Originally published over two decades ago, this classic text within the philosophy of economics is a tour de force against revealed preference. It critically examines the research programme carried out by the Nobel Prize winner Paul Samuelson on the revealed preference approach to the theory of consumer behaviour. It also challenges two essential premises:
* that the programme has been completed
* that the various contributions of Samuelson are mutually consistent.
This text contains a new preface by Wong, in which he provides a detailed insight into the origins of his pioneering text, and a new introduction from Philip Mirowski, analyzing the impact The Foundation of Paul Samuelson’s Revealed Preference Theory has had on the discipline of economics as well as explaining why it remains core reading for economists today.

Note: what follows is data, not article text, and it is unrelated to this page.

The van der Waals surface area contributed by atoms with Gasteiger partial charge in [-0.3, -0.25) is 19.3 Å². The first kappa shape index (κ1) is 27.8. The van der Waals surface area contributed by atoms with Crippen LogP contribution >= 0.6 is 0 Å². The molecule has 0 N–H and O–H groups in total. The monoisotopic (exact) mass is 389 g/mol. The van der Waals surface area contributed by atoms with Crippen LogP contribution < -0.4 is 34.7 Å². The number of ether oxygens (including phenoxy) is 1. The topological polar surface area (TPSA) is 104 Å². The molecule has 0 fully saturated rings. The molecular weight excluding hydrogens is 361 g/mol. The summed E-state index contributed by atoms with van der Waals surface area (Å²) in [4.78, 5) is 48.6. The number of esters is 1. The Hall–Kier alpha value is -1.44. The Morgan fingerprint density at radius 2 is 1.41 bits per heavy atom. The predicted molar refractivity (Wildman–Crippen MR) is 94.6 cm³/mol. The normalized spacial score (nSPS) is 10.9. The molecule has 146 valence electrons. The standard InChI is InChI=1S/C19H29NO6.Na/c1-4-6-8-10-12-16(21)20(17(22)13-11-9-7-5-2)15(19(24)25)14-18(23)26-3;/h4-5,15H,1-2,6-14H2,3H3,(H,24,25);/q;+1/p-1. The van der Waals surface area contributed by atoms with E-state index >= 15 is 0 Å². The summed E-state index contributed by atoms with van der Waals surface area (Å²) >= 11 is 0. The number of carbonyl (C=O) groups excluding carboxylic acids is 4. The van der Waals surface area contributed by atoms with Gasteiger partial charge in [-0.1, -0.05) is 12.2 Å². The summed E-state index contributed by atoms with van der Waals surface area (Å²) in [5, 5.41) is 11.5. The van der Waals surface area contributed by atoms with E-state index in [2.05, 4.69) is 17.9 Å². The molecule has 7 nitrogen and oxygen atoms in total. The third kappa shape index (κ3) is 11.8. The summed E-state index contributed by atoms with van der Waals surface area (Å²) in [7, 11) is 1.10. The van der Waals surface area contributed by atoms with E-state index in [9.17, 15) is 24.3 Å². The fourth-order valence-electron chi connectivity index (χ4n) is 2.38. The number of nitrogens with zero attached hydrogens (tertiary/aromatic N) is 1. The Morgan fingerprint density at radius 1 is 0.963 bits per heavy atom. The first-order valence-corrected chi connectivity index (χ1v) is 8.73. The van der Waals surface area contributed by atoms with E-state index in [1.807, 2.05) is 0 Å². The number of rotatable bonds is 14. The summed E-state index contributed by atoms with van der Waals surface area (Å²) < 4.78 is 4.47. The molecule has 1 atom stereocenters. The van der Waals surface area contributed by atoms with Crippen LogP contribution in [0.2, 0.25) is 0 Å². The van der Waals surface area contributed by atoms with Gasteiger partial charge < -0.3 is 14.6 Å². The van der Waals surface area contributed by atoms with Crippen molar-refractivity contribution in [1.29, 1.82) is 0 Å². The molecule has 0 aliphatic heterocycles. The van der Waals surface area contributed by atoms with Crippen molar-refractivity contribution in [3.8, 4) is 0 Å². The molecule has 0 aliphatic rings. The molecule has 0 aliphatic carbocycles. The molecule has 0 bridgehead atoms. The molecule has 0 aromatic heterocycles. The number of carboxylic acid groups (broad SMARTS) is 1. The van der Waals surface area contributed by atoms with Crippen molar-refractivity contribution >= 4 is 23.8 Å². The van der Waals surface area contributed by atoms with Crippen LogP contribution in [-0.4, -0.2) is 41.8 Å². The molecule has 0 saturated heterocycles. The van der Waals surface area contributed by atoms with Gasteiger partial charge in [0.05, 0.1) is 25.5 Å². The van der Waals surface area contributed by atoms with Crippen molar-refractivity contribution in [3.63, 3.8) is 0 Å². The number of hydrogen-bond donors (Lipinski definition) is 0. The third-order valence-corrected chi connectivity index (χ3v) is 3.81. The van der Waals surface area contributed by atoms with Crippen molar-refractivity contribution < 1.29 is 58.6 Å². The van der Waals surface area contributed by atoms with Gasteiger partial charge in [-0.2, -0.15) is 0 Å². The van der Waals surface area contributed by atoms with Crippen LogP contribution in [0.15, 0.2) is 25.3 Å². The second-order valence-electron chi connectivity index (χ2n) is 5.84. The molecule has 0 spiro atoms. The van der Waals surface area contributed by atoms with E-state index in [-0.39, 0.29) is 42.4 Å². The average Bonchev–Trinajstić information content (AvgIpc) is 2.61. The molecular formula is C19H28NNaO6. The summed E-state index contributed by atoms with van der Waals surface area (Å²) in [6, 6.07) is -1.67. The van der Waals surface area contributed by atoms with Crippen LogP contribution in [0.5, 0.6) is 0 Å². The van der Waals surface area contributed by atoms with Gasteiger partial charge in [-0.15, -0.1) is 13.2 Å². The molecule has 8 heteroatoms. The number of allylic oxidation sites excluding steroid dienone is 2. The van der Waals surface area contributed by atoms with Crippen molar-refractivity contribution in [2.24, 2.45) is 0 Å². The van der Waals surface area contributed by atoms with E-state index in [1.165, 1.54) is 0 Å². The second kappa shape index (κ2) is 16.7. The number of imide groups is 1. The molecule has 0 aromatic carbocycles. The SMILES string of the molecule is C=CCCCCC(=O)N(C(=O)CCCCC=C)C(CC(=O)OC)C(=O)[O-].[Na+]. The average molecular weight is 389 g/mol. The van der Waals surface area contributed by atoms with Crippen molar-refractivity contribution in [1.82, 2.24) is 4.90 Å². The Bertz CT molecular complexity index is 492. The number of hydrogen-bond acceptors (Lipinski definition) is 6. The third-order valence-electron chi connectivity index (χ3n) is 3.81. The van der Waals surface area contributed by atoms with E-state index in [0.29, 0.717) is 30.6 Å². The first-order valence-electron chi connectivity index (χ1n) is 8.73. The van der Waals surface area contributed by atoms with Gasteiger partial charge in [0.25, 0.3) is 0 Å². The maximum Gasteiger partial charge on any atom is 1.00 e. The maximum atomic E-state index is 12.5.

The defining statement of economic method, this book will be of interest to economists everywhere.
Table of Contents
Preface Introduction 1. Understanding and Criticsim 2. The Hicks and Allen Programme 3. A New Theory 4. A Method of Revealing Preference 5. The Observational Equivalent of Ordinal Utility Theory 6. Epilogue Notes Bibliography Name Index Subject Index
Stanley Wong received his university education at Simon Fraser University, British Columbia and King’s College, Cambridge. He is currently practising law with a major Canadian law firm and holds an LL.B. from the University of Toronto as well as two degrees in economics.